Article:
Thursday’s blazing quartet performance by Pat Metheny’s Unity Band reset the limits for what you think four musicians can do. By incorporating elements of his fantastical orchestrion into the latter half of the concert and by playing the hell out of the vintage Roland GR-300 analog guitar synthesizer he has favored since the early 1980s, Metheny successfully tore down the expectations for a quartet and erected a spectacular new wall of sound in their place.
Fittingly, the keys to this transformation emanate both from within this great musician and from the extraordinary players he surrounds himself with. Drummer Antonio Sanchez has played with Metheny in multiple contexts before, but perhaps never so well. His approach on Thursday night melded the free-sounding polyrhythms of post–Elvin Jones modal bop to the precision and clarity one associates with the more traditional playing of Max Roach. On bass, Metheny newcomer Ben Williams swung with authority and blended his warm tone seamlessly with both Sanchez and the pyrotechnics of the group’s formidable front line. It’s hard to say enough about the transcendent musicianship of reedman Chris Potter. Whether on his customary tenor, on soprano sax, or on bass clarinet, Potter consistently drew out the essence of Metheny’s compositions, carving line after line of floating melody and summoning the kind of ecstatic response one associates with names like Coltrane, Coleman, Shorter, and Rollins.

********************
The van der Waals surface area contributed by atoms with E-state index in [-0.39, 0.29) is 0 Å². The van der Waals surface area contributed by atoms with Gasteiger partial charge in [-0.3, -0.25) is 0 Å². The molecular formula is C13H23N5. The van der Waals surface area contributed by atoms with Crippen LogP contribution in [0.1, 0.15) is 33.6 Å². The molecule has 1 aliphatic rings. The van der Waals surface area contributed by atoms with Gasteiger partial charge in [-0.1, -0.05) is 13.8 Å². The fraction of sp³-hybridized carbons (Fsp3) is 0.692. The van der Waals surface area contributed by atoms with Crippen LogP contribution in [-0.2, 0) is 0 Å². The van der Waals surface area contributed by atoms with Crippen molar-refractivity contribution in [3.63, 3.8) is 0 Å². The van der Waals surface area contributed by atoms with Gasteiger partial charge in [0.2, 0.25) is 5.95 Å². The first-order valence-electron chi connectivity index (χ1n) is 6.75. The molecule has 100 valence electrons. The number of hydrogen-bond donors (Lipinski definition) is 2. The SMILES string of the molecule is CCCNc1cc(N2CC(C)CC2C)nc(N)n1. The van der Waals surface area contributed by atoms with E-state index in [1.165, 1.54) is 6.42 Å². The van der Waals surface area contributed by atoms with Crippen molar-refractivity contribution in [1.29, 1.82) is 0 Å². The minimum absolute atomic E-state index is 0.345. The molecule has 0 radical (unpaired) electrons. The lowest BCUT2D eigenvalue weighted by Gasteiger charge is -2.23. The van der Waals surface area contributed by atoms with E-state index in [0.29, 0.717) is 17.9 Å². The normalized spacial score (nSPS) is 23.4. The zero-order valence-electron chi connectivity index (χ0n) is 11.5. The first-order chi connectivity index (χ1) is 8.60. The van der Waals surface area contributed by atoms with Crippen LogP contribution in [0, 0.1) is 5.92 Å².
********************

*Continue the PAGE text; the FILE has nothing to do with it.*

The tunes were mostly drawn from the Unity Band’s recent album, although there was some delving back into the catalogue for an Ornette Coleman composition and what sounded like some snatches of Metheny’s epic collaboration with Michael Brecker and Dewey Redman on 80/81. If you care about contemporary jazz and you weren’t there, you owe it to yourself to seek out this music now.